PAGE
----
A year after 'Extreme Makeover,' Girard family is settling in at their 'castle' in Voluntown
On a recent snow day, Carol Girard took advantage of having her four children at home in Voluntown.
There were things to do: Trim the Christmas tree, hang the garland and lights, make cookies for guests coming to the house and wrap presents for a gift exchange.
"It's unusual to have them all home from school and not going anywhere. I had to take advantage of it," Girard said, laughing while unwrapping an ornament.
It's been one year since the Girard family came home from Walt Disney World to their 3,200-square-foot castle-style house, built by volunteers as part of the ABC show "Extreme Makeover: Home Edition."
Looking back, Girard said it was an overwhelming experience that not only provided them with a place to live, but with a blessed distraction for her and her surviving children: Adam, 18, Jacqueline, 16, Lucas, 13, and Hannah, 8.
Christmas 2008 was the first for the family without their father, Thom, and older brother, Marc, who had died the previous summer in a swimming accident.
"What helped us through all of that was this house," Girard said recently, spreading her arms out and looking around the room.
"This year," she added, "is more difficult. These last few months are the hardest months for me because you don't have the preoccupation of everybody there. You still have the support you've always had, but it's different, and it should be, because people have their lives they've got to go to, and you've got to deal with it."
While watching Jacqueline in a school concert recently, Girard said she thought how proud Thom would be of their daughter and how nice it would have been to have him there.
"Sure enough, I open my BlackBerry and a friend of mine e-mailed ... and there was a picture of my husband. And it's like, 'Oh my,' so I'm standing in front of like 300 parents and I'm crying," she said.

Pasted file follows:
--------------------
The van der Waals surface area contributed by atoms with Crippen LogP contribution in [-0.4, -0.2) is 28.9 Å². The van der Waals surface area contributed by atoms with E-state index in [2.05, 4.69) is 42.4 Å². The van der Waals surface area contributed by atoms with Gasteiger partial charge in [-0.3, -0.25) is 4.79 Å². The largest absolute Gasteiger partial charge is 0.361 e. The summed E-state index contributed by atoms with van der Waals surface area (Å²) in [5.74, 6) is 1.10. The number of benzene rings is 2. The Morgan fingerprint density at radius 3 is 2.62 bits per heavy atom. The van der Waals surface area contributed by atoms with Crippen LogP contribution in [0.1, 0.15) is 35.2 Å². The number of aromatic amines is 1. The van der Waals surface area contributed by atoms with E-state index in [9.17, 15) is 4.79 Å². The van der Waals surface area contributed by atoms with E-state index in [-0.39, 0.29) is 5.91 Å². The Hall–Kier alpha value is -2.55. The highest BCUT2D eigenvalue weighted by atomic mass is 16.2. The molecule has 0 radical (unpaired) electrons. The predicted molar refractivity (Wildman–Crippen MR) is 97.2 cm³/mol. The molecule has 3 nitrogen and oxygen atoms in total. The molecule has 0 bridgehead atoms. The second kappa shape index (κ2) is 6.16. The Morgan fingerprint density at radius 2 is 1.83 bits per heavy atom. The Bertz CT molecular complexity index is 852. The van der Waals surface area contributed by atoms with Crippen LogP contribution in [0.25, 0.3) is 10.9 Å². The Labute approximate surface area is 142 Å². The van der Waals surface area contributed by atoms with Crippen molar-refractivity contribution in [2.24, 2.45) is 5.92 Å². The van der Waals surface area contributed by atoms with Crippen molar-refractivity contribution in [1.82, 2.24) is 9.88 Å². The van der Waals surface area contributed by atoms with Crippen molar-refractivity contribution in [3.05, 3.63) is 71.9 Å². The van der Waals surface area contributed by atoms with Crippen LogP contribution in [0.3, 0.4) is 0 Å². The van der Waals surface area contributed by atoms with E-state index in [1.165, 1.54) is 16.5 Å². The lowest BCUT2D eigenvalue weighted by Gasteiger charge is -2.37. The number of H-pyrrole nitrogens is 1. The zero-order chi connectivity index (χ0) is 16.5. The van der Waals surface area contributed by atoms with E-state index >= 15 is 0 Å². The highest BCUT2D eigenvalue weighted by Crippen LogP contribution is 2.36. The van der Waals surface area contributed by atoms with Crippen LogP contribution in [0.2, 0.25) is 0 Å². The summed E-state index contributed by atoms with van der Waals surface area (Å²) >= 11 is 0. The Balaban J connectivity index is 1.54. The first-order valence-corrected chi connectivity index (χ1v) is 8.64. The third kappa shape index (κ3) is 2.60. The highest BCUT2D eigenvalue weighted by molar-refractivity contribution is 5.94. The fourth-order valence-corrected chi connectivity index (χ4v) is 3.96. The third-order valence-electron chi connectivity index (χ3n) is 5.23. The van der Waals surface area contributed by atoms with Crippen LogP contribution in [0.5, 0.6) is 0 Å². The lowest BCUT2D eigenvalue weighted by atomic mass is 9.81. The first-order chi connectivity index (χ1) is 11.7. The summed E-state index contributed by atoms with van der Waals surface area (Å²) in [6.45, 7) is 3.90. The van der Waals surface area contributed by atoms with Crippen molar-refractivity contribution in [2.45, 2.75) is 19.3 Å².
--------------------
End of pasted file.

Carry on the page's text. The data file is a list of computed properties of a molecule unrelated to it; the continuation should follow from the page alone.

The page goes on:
Jacqueline Girard confided in her mother after the concert that she had been thinking of her father, too.
"It was very consoling. Very upsetting, but consoling," Girard said.
All the prayers helped
There isn't a day that goes by that the family does not think or talk about Thom and Marc, Girard said. As they decorated the Christmas tree, Lucas wore a black T-shirt distributed for a motorcycle run to memorialize the men.
"I think the more that we're by ourselves, you don't have to put a face on for people, and that's where we are right now. That's why it's been harder lately here, but it's going to take a while, and I know that," she said.
"I really do think that people just got to keep praying for other people that are going through this because it takes more than a year, takes more than a few months. ... I think that people, just the prayers that they've been doing for us, is just so helpful."
The family remains tightknit, even more than before the tragedy, yet they sometimes lose their patience when nerves are frayed.